Family with Dh100,000 debt hope for miracle to get back on their feet
The Sales family borrowed heavily to pay for treatment for their disabled daughter, who died in 2018
A family in Dubai is struggling to pay off a Dh100,000 debt after they had a daughter with a genetic syndrome that required constant care until her death.
Anthony Sales, 43, and his wife Analiza, 45, from the Philippines, each lost their jobs four years ago after being unable to pay back loans taken out to pay hospital bills for their daughter, Samirah Allegra.
She was born in Ajman in 2014 with trisomy 18, also known as Edwards Syndrome, which is a genetic disorder caused by the presence of a third copy of chromosome 18.
Prenatal scans did not detect any abnormalities and the family expected a healthy baby.
I don’t want anything big. I want a chance to get us back on our feet again, a normal life
"After the delivery, then they saw something was wrong. She wasn’t breathing properly," said Mr Sales.
"We were surprised... when they told us she only had a few days to live."
Samirah lived to almost see her fourth birthday, spending almost all of her life in hospital in Dubai until her death in June 2018.
The cost of the care fell entirely to the family, as Mr Sales had no health insurance at the time of her birth, having only just started a new job.
When they struggled to pay back loans taken to pay for it, a court action was taken out by one of the four banks they owe money. And because they no longer had their passports, due to court action, they could not renew their visas and lost their jobs, ending any chance they had of settling their debts.
They have lived in the UAE for eight years with their eldest child Raoul, 14. They have spent the past four years without visas and health insurance, struggling to make ends meet.
Mr Sales managed to get some work in an early childhood education centre in Jumeirah Lakes Towers, but lost his job in March and has not worked since.
“Before at least we were managing those bank loans and hospital loans,” said Mr Sales.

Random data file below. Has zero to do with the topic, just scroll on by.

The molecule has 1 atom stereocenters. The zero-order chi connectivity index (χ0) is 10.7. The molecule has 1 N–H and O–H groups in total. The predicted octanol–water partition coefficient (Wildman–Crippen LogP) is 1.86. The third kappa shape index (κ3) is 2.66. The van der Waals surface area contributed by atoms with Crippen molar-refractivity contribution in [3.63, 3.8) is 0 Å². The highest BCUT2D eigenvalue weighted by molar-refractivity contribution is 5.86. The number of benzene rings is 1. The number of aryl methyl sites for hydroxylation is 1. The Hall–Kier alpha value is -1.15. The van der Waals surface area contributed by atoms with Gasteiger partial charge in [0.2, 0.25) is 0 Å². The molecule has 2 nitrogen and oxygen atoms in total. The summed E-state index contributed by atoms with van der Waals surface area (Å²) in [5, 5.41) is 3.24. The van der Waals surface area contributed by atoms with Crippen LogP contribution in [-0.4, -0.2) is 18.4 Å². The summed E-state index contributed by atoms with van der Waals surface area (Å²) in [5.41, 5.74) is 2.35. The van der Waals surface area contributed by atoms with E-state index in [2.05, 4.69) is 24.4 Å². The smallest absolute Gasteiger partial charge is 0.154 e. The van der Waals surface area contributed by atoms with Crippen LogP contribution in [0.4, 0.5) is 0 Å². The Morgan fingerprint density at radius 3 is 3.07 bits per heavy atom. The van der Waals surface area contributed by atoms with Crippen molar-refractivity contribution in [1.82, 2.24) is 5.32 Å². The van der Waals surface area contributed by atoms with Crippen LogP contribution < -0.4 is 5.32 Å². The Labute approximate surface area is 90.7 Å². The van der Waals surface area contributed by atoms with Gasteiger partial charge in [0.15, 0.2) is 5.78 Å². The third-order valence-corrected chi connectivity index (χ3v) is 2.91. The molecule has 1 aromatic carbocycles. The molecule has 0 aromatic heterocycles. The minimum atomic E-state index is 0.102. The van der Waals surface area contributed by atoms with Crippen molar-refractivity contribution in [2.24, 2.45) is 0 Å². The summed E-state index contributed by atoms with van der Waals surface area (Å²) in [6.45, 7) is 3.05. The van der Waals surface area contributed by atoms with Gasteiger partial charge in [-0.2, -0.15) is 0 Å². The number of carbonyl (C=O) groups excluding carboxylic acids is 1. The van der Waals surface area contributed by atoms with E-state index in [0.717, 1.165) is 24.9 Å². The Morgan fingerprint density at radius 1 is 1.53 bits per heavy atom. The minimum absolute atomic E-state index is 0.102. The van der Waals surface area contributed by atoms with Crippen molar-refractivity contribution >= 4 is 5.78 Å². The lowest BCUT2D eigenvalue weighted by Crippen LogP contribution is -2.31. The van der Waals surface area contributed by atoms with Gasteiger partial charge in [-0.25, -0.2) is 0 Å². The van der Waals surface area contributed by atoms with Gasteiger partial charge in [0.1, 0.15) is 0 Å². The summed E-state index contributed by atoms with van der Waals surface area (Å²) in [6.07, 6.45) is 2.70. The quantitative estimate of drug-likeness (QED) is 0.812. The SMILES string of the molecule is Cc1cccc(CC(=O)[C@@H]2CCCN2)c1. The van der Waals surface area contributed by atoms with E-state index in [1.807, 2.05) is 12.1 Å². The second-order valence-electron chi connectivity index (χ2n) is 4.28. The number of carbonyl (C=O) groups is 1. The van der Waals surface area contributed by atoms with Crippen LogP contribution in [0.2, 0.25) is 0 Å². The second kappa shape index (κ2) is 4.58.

“Now we can’t even go to the hospital if we are sick. We don’t have insurance, we don’t have visas.
“It’s very tiring. Every day I think about this. I don’t want anything big. I just want our lives back.”
They are currently getting by with help from friends.
Mr Sales estimates he currently owes around Dh100,000 to banks, not including the family’s significant overstay fines.
The family recently received help from the community after answering a social media post that was offering a free bed.
Since then, they have received a bed, bedding, vouchers for food shopping and even the opportunity to study for Raoul, who has not been able to attend school due to the family’s situation.
The help was arranged by Em Ray, who also has a child with a rare genetic condition. Her son, Sam, 5, has Angelman syndrome, which primarily affects the nervous system. She was giving away a bed after people had offered her help to redecorate her home safely for Sam, who likes to climb but has no concept of danger.
She posted online offering items of furniture she no longer needed as a result, including a loft bed from her daughter’s room, and was flooded by responses. Mr Sales was among those who got in touch.
“Then we just got chatting a little bit more. That’s when we discovered we were both parents of a child with a rare genetic condition,” she said.
Ms Ray posted on Mr Sales’ behalf, which led to a flood of offers to help him.
“As a result of that post, we have enrolled him into a full scholarship into an online academy in the US. It’s the first time they have offered a scholarship to anybody. And they have also offered the hardware to be able to do that course,” said Ms Ray.
“We then also had some people donating bedding, duvets, pillow cases and so on.”
Mr Sales said he was touched to receive the support, which meant a lot, particularly to his son.
“When she was still alive we overlooked him because we were so busy with our daughter, and now, after my daughter was gone we realised we had to make it up to our son,” he said.
He is hoping his run of good luck continues and someone offers him a job and a chance to work again.
The recent visa amnesties were not available to them due to the unpaid loans and court action.
However, even if they were offered the chance to leave and return to the Philippines, Mr Sales said they would not take it.
“I consider Dubai our home," he said.
“I want to stay as there is nothing for us in the Philippines. For sure I have more opportunities here.
“I want a chance to get us back on our feet again, a normal life.”
Updated: January 10, 2021 05:51 PM